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IRAS, 183days, double tax agreement

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MomRazz
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IRAS, 183days, double tax agreement

Postby MomRazz » Sat, 13 Jun 2009 12:28 pm

dear all.

as explained on the iras website (http://www.iras.gov.sg/irasHome/page01.aspx?id=88) foraigners who stay less then 183days/year in singapore pay 15% tax. foraigners who stay 183days/year or more pay resident-rate.

what i can not find on the website is information about the double tax agreements (dta). in my opinion/understanding: if the home country and singapore have a dta, then foraigners who stay less then 183days/year do not pay any tax in singapore at all. because they pay all taxes in thier home country.

can anybody confirm this? can anybody send me a link where this (or a other regulation) is defined clearly?

thanks a lot. this would help me a lot.

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Postby jpatokal » Sat, 13 Jun 2009 3:58 pm

As a rule, if you're paying tax in another country, that income is not taxable in Singapore -- but that's because the income is considered to be in that other country, not in Singapore. 183 days or whatnot is irrelevant.
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Postby sundaymorningstaple » Sat, 13 Jun 2009 4:23 pm

Unless you happen to be a US citizen. Then the US will tax you on your world wide income no matter where you earn it, spend it, or live. However, it is somewhat mitigated by the Earned Income Abroad Exclusion (2555/2555-EZ) and/or Income Tax Credit Form (1116). Depending on how low your salary & benefits are you could find yourself with no US tax liability and only a small Singapore tax bill. Or if you are one of the guys that are now in the eyes of the new "Czar" of the US Gov't you could still have a hefty US tax bill as well as a fairly large (not by US standards though) tax bill in Singapore as well.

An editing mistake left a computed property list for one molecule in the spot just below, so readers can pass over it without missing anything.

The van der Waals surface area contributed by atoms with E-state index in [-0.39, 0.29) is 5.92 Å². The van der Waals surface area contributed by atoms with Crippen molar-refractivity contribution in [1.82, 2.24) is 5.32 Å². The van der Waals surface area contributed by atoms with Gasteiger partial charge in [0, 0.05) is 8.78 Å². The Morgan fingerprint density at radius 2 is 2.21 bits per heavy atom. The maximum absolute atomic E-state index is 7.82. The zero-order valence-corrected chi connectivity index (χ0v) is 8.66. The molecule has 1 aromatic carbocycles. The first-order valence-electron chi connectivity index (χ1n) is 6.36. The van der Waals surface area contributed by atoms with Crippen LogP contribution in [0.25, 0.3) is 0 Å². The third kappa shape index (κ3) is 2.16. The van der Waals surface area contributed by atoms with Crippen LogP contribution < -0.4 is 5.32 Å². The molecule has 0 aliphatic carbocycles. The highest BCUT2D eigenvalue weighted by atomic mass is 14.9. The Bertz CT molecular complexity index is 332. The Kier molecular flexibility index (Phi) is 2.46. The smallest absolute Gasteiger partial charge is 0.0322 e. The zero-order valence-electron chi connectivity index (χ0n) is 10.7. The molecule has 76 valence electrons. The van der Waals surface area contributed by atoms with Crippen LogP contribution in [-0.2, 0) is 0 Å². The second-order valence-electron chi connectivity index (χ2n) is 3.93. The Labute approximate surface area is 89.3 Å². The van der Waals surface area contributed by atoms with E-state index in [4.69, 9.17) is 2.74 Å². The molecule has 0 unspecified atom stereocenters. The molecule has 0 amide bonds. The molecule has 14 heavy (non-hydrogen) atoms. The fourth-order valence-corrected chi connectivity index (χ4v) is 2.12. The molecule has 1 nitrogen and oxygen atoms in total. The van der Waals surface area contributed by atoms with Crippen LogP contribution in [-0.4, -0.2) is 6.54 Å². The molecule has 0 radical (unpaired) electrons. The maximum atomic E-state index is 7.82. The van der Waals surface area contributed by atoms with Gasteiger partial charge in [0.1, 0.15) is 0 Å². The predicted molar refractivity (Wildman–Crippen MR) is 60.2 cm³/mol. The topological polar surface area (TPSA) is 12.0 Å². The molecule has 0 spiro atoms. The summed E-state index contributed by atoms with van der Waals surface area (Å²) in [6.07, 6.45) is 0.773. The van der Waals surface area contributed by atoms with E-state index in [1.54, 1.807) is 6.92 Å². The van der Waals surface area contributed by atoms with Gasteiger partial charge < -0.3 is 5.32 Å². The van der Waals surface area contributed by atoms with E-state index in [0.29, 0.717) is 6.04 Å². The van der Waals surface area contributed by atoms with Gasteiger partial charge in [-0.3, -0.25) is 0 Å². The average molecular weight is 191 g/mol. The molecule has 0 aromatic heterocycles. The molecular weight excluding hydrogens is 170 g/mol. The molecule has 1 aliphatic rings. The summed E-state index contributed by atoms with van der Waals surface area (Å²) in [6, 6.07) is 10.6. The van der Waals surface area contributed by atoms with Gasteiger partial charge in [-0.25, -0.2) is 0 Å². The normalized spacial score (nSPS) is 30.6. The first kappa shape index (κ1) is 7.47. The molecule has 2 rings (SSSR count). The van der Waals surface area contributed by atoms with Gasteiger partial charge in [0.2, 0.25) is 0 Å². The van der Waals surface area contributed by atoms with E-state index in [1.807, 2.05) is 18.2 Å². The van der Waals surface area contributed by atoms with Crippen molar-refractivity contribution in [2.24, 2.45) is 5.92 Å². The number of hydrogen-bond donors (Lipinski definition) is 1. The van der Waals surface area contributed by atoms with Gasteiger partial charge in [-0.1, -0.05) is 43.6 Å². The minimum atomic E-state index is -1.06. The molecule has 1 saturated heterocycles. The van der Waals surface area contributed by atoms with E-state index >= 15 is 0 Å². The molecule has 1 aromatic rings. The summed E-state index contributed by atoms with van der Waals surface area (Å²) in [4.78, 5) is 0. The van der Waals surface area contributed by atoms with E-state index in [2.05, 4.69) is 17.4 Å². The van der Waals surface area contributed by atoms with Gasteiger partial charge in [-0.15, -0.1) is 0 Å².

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Postby MomRazz » Sat, 13 Jun 2009 5:09 pm

jpatokal wrote:As a rule, if you're paying tax in another country, that income is not taxable in Singapore -- but that's because the income is considered to be in that other country, not in Singapore. 183 days or whatnot is irrelevant.


hi guys

thanks for your answers. well, i'm not from the usa, so this is not so relevant for me. but the 183-regulation in my opinion is relevant for 2 things:

1) how many % tax must be paid (15% flat or flexi)? but this is also not further relevant for my question.

2) do i have to pay in singapore or not?
what i saw so far is, that if there is a double tax agreement, then no tax at all must be paid in singapore, if the stay is less then 183 days/year. the tax for the whole annual income will be paid in the home country. this is what my home country goverment is telling me. but i'd like to have this confirmed by singapore goverment or by someone who knows. thanks guys.